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12/12/2004

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» Crouch's December report on new academic research that I find interesting from Patently Obvious: Patent Law Blog
Here is a limited set of recent papers that I have found interesting. Bronwyn Hall [Read More]

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» On Drugs from Fool's Blog
Without comment of my own, I direct your attention to some thoughts on the pharmaceutical industry (including prices, safety and patents) from Becker and Posner. Enjoy.... [Read More]

» Patents, Pt. 2 from StepAside
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» How long do pharma patents last? from Samizdata.net
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Palooka

Scott,

Corey is advocating abolish all IP, and that such abolition will not negatively impact innovation. That is what I meant by less efficient. I didn't mean to imply it is perfect or that reform in some form is not justified.

Corey

Oh yes, I forgot that the 20th century taught us all that any step towards collectivation is a step towards doom and economic collapse. How misguided of me. I guess I should be building a little shrine to Hayek instead of posting. Oh,
and someone should tell those crazy Chinese that the U of Chicago debunked their system eh?

Lets keep the revisionism to a minimum here, and lets remember why everyone loved the New Deal.
Save that "20th century has proven socialism is bad" ideology for people who aren't collecting any of the bad socialist benefits in this country like social security, welfare, medicaid, Stafford Loans, electricity from the Hoover dam, freeways... Oh, and don't forget the 400 billion dollar a year defense budget without which entire industries would not exist. That's a great example of the machinations of the free market eh?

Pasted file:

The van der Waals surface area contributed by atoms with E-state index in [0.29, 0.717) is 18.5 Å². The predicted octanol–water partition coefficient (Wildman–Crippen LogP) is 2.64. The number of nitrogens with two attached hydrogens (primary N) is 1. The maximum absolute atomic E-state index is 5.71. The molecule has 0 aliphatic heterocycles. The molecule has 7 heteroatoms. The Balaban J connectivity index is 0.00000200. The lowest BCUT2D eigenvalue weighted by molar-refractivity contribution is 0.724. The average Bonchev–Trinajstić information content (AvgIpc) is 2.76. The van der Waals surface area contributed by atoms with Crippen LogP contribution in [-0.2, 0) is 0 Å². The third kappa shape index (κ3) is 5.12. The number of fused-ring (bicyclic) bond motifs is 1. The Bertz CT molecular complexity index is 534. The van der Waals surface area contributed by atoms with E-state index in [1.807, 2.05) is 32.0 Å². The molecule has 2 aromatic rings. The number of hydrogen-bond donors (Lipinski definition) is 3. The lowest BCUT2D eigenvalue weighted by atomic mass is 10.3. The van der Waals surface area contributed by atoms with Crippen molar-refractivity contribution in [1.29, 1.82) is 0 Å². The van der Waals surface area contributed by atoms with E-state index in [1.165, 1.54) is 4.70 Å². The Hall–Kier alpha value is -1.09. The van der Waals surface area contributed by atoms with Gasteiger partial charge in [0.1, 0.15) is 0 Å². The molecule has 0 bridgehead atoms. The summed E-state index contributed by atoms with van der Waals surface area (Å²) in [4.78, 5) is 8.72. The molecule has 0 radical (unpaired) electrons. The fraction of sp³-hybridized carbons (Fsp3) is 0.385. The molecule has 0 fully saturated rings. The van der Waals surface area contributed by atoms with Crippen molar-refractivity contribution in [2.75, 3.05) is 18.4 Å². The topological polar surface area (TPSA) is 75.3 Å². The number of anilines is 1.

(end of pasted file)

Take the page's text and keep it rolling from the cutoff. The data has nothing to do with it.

If you read my post carefully you will see that I am not advocating the loss of incentives. I am pointing out that awarding the CEO of Pfizer enough stock options so that he can buy a 400 foot boat and a second house in Aspen does NOT incent innovation in the drug market. It incents profit taking. As someone who used to work as an engineer and who invented patentable stuff, you would think that the market would have incentivized me after the fact. But NO... I was laid off to make the quarterly revenue prediction so the CEO could keep his job. I guess you could say the market incentivized me to be a neo-marxist.

In your massively efficient market, three times as many real dollars are going to marketing as are going to R&D. How wonderfully efficient. More money goes to executive compensation at many of these companies than to R&D. Oooooh, what a great solution the market has arrived at.

I bow before the god Mahkut! Please oh Mahkut, bless us with a solution for the rising homelessness in our cities! The cost of real goods like gas and milk has risen for 5 years with no corresponding real wage increase! Why hast thou forsaken us oh Mahkut! Can I have a job for Christmas? Please?

Palooka

"If you read my post carefully you will see that I am not advocating the loss of incentives."

That is EXACTLY what you advocated, because you operate under the mistaken assumption that people's desire to help their fellow man is all the "incentive" anybody needs.

I never took any issue with specific socialistic policies, I took issue that the premise that incentives and markets don't matter. That is your position, Corey. Remember the whole "IP isn't necessary" line?

It's clear I'm dealing with someone with very little regard for reasoned debate. I'm sorry you were imbittered by your experience in private enterprise, and I hope you find comfort in your neo-Marxist delusions.